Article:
The only "doctor" he could find was Chinese so George brought him back to the river by descending the 5000 foot breaks (this historic trail is very close to where I jumped in 1972).   The "doctor" administered herbs but could do nothing about the real cause of the problem which eventually led to Charlotte's death on May 28, 1919.  She was buried above the ranch on a shady knoll overlooking the river. 

That fall (1919) the county superintendent of schools, Tersey J. Wayland, rode into the Fritser homestead on a borrowed horse.  She had heard of the Fritser children (10 now, one daughter had died) living on the river with no mother and no school near.  It was the law that all children had to go to public school.  Mrs. Wayland wanted to bring them out to Boise to give them a chance to have a formal education.  When she arrived at the ranch there was apprehension among the siblings because for the children to leave the ranch meant that Harry Fritser Sr. would be left alone. 

George was in Cascade at the time fighting a fire.  A vote was taken by the children when the school marm explained whey she had come.  Some wanted to stay on the ranch and others wanted to see what life was like outside the canyon walls.  They all eventually decided to leave with the superintendent.  George later said that because of the law, the children's vote was probably moot.

Traveling by horseback, the caravan of nine children and Mrs. Waylaid rode down the South Fork and up into Warrens where they spent the night in the old Warrens Hotel.   Then they traveled to Boise where the children were all put up for adoption.  It would take two years before they would all find a new home.   George returned home to the South Fork after fighting a forest fire and left that fall for Boise, where he enrolled in school.  When he tried to find out where his siblings were the adoption home denied him the information.  It was 19 years before he found out where all of them were. 

George stayed in Boise with the Witlock family until February 1923.  He found Harry Jr. in Cascade staying with the Tersey J. Wayland family.  During the time the brothers stayed there they had talks with a pastor in town who told the Fritser brothers they were working hard and receiving little in return.  They would plow with four horses out in the Wayland's field and then go to school.   George remarked, "They would work us like slaves and never paid us anything."

On a clear summer night in July of 1923 the brothers stole away from Cascade and the Wayland home.  They only had a small sack of sugar between them and one rifle.  They had planned to make it to the South Fork of the Salmon River in one day almost 67 miles. Sleeping at Scott Valley at the foot of the Salmon River Mountains, the next day they rose before the sun and crossed Big Creek summit and dropped into the headwaters. 

The usually clear river was high and brown, and they had to descend to the '49 ford before they dared cross.  Even then they were in chest deep water.  It took three days to reach home and a joyful reunion with their father. These were the only two of his children that Harry Sr. would ever see again . The sons stayed with the father until his death in September of 1927.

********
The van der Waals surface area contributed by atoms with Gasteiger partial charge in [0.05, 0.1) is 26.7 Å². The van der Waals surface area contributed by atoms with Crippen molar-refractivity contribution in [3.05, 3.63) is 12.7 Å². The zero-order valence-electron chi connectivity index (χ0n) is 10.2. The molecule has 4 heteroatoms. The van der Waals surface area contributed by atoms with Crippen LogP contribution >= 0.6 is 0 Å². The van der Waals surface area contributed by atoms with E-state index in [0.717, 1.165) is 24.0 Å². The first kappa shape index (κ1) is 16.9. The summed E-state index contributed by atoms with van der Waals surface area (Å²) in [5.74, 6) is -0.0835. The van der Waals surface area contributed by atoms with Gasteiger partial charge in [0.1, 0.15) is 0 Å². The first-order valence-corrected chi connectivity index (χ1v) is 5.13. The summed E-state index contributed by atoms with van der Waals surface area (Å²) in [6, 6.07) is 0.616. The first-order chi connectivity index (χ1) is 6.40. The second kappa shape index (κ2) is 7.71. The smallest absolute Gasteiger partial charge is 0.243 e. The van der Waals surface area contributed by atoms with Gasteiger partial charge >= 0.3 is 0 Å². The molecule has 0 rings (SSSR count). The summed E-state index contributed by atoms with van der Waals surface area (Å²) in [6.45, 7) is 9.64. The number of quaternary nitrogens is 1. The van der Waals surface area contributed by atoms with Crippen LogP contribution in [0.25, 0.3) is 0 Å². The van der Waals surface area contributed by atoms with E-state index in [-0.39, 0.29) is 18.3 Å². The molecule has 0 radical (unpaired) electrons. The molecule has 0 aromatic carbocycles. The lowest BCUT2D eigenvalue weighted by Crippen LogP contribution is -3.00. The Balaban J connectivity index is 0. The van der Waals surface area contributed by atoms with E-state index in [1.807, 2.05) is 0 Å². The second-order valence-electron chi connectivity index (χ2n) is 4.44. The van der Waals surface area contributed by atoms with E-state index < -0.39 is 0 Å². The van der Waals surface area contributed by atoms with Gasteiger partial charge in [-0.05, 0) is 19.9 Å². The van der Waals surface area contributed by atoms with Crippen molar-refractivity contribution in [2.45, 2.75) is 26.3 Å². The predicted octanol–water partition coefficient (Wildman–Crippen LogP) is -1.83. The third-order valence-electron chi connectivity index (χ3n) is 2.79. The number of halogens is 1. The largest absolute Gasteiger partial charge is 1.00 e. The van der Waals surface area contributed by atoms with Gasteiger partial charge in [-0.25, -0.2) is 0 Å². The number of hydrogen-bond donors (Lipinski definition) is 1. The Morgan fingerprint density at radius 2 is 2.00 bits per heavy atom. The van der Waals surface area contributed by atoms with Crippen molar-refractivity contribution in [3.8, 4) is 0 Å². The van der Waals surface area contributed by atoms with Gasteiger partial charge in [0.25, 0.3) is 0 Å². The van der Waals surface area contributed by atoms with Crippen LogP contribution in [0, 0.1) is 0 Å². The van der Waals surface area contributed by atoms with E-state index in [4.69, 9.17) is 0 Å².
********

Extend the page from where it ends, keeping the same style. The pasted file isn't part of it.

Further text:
George and Harry Jr. became two of the earliest Forest Service employees.  Harry Jr. died of "tick fever" in 1936 while packing horses in the Salmon River country.  George said, "When they pulled the tick off his back it was as big as your thumb and the welt on his back was as big as your hand."

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Into his ninety's George pulled ticks off himself every spring.  He maintained that if a person paid attention you could feel them crawling on you and besides, "Ticks got to be on your skin for 24 hours before they stick their head in you."

Except for brief periods when he served in WWII or worked as a watch repairman George has lived on the river.  The conflagration of 1949 burnt down the original log cabin George was born in.  The fire can only be compared to the ones that torched Idaho in 2000.  Directly across the river, all that remains of the dense Douglas fir stand are small trees.  But the two 50 ft trees shading his house he remembers as saplings in his youth.  In 1951 he drug enough wood to build his house over the South Fork breaks.  The entire house was built with $200 of lumber. 

George was 70 years old when the first kayakers led by J. Cal Giddings kayaked the river in 1972.  During the next decade I would be able to spend much time on the river with George and a part of every month.  The last time I saw him was with Jeff Fereday and family in 1987, and like the river, he seemed to have changed very little, except that he was more ornery.  Then in the winter of 1992 I received a call to my Alaskan home from Jeff, "There was a house fire, George could not get out." 

He had been staying three miles upriver at the Willy ranch, when a house fire started on a sofa spread quickly.  George's memorial is above the ranch where he spent his life next to his mother, brother and infant sister. 

A weathered marker stands at the grave site.  One summer after his death as I stood there with the South Fork shimmering beyond, I realized that something happens to people like George who come from pioneer stock and live their lives in places like this.  They become a part it.  George Fritser is as much a part of that shimmering river as salmon and steelhead. 
 
 

End of Chapter 1 . . .
To continue with the story: Chapter 2
To go to the previous chapter: Introduction
To view maps of the South Fork: Maps
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Copyright Information
The book South of the Salmon Wild and Free is copyrighted (© 2001 by Jerry Dixon) and has been used by permission. Links to these pages are welcome, but if you wish to reprint or reproduce significant portions of it, you should first obtain permission from the author Jerry Dixon at: js2dixon@hotmail.com. [Return to top of this page]